Small portion of fried foods increases stroke risk, study says

Additional half cup serving a week increases health risk, research shows

French fries. (Photo via Pexels.)

There’s more evidence that eating fried foods may increase your risk for major heart disease and stroke.

Published Monday in the journal Heart, the research shows each additional weekly serving of a half a cup of fried foods increased the risk for heart attack and stroke by 3%, heart disease by 2% and heart failure by 12%.

Health experts say small doses can add up quickly.

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For perspective, the study found a medium McDonald’s French fry serving is 117 grams.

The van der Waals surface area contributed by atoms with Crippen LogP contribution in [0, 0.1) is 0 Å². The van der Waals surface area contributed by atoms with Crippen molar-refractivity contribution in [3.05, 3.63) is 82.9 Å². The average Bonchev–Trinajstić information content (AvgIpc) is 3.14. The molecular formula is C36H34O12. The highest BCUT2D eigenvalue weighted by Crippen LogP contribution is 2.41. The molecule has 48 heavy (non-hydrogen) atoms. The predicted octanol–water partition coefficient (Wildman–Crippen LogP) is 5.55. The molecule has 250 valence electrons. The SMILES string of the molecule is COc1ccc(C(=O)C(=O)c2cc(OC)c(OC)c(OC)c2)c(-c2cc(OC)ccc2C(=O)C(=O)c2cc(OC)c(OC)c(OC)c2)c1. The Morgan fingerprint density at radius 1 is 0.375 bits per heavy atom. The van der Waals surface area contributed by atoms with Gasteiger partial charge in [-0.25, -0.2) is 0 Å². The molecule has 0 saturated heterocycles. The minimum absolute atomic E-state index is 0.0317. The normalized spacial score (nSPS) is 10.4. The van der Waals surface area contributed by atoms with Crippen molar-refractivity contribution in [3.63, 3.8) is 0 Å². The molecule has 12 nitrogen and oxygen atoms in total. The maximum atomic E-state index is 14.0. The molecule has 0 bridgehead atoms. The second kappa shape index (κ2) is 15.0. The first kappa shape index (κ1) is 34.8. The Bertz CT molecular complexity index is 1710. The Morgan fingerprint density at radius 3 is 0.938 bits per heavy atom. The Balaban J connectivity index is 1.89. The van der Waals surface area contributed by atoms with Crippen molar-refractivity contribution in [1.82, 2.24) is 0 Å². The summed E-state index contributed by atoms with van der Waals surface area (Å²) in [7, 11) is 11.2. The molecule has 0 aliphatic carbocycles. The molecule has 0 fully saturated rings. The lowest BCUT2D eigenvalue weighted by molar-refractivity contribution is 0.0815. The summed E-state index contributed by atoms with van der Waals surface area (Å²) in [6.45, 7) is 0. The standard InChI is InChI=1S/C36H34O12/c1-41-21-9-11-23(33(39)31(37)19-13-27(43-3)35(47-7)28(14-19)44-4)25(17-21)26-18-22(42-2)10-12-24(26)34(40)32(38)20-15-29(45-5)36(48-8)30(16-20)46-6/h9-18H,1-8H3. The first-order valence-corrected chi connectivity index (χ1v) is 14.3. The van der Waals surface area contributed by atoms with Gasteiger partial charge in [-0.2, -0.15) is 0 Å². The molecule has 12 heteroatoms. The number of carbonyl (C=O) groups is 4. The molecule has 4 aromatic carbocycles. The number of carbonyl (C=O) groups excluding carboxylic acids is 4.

Trans fats are cheap to produce, last a long time and give foods a great taste and texture.

The American Heart Association recommends replacing trans fats from fried and processed foods with monounsaturated or polyunsaturated fats, such as olive and canola oil.

Besides fried foods, you’ll find trans fats in coffee creamer, cakes, pie crusts, frozen pizza, cookies, crackers, biscuits and dozens of other processed foods.